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Marine / ‘Real milestone’ reached as plans lodged for large salmon farm

The area where the salmon farm could be located. Photo: Scottish Sea Farms

SCOTTISH Sea Farms says its proposed large new salmon farm in Shetland would be a development which “balances technical feasibility, food production potential and environmental impact”.

It has now submitted a full planning application for its £4 million-plus Billy Baa project, which would be located at the entrance to Weisdale Voe.

It would feature nine 160m pens and one 120m pen.

The company proposes to consolidate existing fallow farms in the area into the single Billy Baa development. The plan could create more than six new jobs, the company said.

The salmon farm would be supported from Scottish Sea Farms’ existing South Whiteness shorebase.

It comes as Green MSP for the Highlands and Islands MSP Ariane Burgess continues to express concern about the salmon farm industry in Scotland.

Her party has called for a moratorium on salmon farm expansion until “environmental and welfare impacts are significantly reduced to an acceptable level”.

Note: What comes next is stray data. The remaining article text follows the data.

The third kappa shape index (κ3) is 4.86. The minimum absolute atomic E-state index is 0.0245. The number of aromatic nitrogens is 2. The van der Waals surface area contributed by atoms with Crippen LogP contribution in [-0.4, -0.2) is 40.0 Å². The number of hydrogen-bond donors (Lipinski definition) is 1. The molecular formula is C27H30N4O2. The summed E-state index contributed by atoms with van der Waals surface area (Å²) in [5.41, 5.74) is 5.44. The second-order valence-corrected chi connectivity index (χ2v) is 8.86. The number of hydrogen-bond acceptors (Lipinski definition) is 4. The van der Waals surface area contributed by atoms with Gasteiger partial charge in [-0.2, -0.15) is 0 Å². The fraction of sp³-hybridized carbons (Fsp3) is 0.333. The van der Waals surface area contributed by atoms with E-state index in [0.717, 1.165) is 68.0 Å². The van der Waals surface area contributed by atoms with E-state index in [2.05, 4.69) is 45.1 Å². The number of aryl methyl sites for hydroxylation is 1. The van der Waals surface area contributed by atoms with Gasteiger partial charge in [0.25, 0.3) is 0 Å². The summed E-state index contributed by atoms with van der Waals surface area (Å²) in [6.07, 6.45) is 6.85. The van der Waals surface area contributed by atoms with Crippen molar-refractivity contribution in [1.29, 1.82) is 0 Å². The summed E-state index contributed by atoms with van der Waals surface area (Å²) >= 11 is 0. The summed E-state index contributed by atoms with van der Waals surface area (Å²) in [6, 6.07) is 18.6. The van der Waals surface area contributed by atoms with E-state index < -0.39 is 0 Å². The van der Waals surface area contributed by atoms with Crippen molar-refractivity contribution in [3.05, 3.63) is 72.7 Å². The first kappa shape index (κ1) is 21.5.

Burgess recently wrote to rural affairs secretary Mairi Gougeon asking for an update on progress towards commitments made on aquaculture in the Scottish Government’s Bute House Agreement with the Green party.

Billy Baa is one of two new salmon farms proposed in Shetland, with the other being a Cooke Aquaculture development off Vementry.

Pre-application consultations have been undertaken regarding both.

In a planning statement for Billy Baa, Scottish Sea Farms said an environmental impact assessment “demonstrates that the development will not result in significant unacceptable adverse effects, whether individually or cumulatively on the environment”.

The company also said it undertook a “robust” site selection process and sought feedback from interested parties.

It said that the overall area lost to fishermen “is not considered to be significant”, with nearly 150,000 square metres technically gained in the area through consolidation of farms.

Scottish Sea Farms head of sustainability and development Anne Anderson said: “A tremendous amount of work has gone into getting our application to this stage: from the science involved in determining the best farming location to the modelling undertaken to accurately assess how the proposed new farm would integrate into its surrounding environment.

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“So it feels like a real milestone to have now submitted our formal planning application for consideration by Shetland Islands Council and community alike.

“If approved, the new farm will take us another important step forward in our drive to consolidate our existing estate into a smaller number of sites, each offering the best growing conditions for our fish.”

Meanwhile because of a possible wreck located within the boundary of the development a seabed video survey was undertaken at the site.

Nothing of archaeological note however was identified in the survey, with only one item discovered – an old beer bottle.

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